Your own preferences will determine the weight you give to various factors. Online video services like Skype, Facetime and Facebook messaging make it easy and cheap to stay in touch with friends and loved ones back home. (In most of the world, Internet connectivity is very good.) But if traveling back to the states is important, then far-flung venues like Australia, the Philippines and Malaysia might not work. Instead, consider Mexico, Panama, Costa Rica or the Dominican Republic.
It’s important, of course, to do your own due diligence. There are dozens of factors to weigh beyond those we mention. How to check out the feasibility of a possible home? Thanks to the Internet and social media, conducting solid research has never been easier.
Facebook hosts dozens of groups run by expats living in specific countries. If it’s a closed group, ask to join, read the posts and ask questions about cost of living, crime, ease of moving funds, problems in moving personal property such as a vehicle, and any other topic of interest. Likewise, in this era of easy blogging, it’s pretty simple with a Google search to find blogs authored by expats dealing with day-to-day living issues. For instance, a recent Google search for “expat blogs in Uruguay” yielded more than 200,000 hits. Several contributors to Forbes.com focus generally on retirement abroad.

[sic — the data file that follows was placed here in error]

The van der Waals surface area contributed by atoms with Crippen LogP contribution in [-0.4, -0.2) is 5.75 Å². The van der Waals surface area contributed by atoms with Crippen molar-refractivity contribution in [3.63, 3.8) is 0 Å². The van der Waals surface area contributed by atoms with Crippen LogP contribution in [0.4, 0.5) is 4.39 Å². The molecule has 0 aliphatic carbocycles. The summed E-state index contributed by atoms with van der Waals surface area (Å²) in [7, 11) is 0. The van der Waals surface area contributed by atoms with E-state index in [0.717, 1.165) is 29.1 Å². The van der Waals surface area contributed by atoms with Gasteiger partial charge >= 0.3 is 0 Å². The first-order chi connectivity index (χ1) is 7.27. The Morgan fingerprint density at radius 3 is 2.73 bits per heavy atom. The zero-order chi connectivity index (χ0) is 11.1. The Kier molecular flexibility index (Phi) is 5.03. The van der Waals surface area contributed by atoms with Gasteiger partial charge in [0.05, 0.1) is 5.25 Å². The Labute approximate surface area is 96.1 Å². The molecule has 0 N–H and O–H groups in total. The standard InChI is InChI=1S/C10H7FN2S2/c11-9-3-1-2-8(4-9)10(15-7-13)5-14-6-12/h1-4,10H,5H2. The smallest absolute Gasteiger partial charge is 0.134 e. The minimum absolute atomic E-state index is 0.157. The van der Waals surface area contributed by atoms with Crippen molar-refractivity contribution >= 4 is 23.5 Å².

You can learn a lot from the often-amusing local blogs. For instance, a post on The Panama Adventure, written by a registered nurse from Florida named Kris, detailed the local cost of living. “We bought a pig last month, 120 pounds worth at $2.50/lb,” she wrote. Or this adviceby Californian transplant to Italy Susan Darin Pohl at her blog, Americans in Umbria: “Remember the three Ps of living in Italy: Patience, Perseverance and Purpose.”
While they may not be so entertaining, the websites maintained by countries’ U.S. embassies in Washington frequently offer crucial information, such as what it takes to get permission to move there. These procedures vary widely by country. Some require the process to start with an application to the country’s U.S. embassy, while others mandate an application once the retiree arrives in the country. But they all require lots of exacting paperwork, frequently translated into the foreign country’s main language. Generally, the initial permission to stay is granted for a limited period of a year or two, with the possibility of renewals and, down the road, something akin to what in the U.S. is permanent residency (popularly known as a green card). Some expats hire a lawyer to navigate the process.
Most countries require proof that a retiree has a minimum annual income from sources like pensions, Social Security and investments, but these amounts tend to be modest. In Colombia, for example, the requirement is $19,000 yearly for a couple. In Costa Rica, it’s $24,000. Australia, on the other hand, looks for a net worth of $600,000.
Since most of these countries allow tourists to visit for three months or even longer, consider taking what amounts to a test drive, visiting the country and renting an apartment on a short-term lease. Most expat retirees end up renting rather than buying a residence, anyway. There are several reasons for this. Some countries simply make it hard legally for foreigners to purchase property (New Zealand just did this).